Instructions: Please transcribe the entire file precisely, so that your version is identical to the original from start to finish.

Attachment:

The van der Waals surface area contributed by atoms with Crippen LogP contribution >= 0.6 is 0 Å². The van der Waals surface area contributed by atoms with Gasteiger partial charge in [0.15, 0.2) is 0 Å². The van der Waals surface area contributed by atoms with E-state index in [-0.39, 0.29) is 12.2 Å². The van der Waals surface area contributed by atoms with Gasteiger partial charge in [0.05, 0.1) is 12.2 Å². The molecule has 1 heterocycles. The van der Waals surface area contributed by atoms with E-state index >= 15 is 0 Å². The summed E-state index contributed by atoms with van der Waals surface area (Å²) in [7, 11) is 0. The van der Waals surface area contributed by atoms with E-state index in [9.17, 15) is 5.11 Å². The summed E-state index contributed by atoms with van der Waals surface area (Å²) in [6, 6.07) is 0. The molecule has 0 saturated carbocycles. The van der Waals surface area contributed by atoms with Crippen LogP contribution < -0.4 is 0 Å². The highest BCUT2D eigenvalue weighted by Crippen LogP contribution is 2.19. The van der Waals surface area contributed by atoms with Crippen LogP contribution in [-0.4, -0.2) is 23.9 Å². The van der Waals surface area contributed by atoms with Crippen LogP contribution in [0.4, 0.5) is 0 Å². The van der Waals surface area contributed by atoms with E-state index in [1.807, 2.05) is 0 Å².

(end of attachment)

The van der Waals surface area contributed by atoms with Crippen LogP contribution >= 0.6 is 0 Å². The van der Waals surface area contributed by atoms with Gasteiger partial charge in [0.15, 0.2) is 0 Å². The van der Waals surface area contributed by atoms with E-state index in [-0.39, 0.29) is 12.2 Å². The van der Waals surface area contributed by atoms with Gasteiger partial charge in [0.05, 0.1) is 12.2 Å². The molecule has 1 heterocycles. The van der Waals surface area contributed by atoms with E-state index >= 15 is 0 Å². The summed E-state index contributed by atoms with van der Waals surface area (Å²) in [7, 11) is 0. The van der Waals surface area contributed by atoms with E-state index in [9.17, 15) is 5.11 Å². The summed E-state index contributed by atoms with van der Waals surface area (Å²) in [6, 6.07) is 0. The molecule has 0 saturated carbocycles. The van der Waals surface area contributed by atoms with Crippen LogP contribution < -0.4 is 0 Å². The highest BCUT2D eigenvalue weighted by Crippen LogP contribution is 2.19. The van der Waals surface area contributed by atoms with Crippen LogP contribution in [-0.4, -0.2) is 23.9 Å². The van der Waals surface area contributed by atoms with Crippen LogP contribution in [0.4, 0.5) is 0 Å². The van der Waals surface area contributed by atoms with E-state index in [1.807, 2.05) is 0 Å².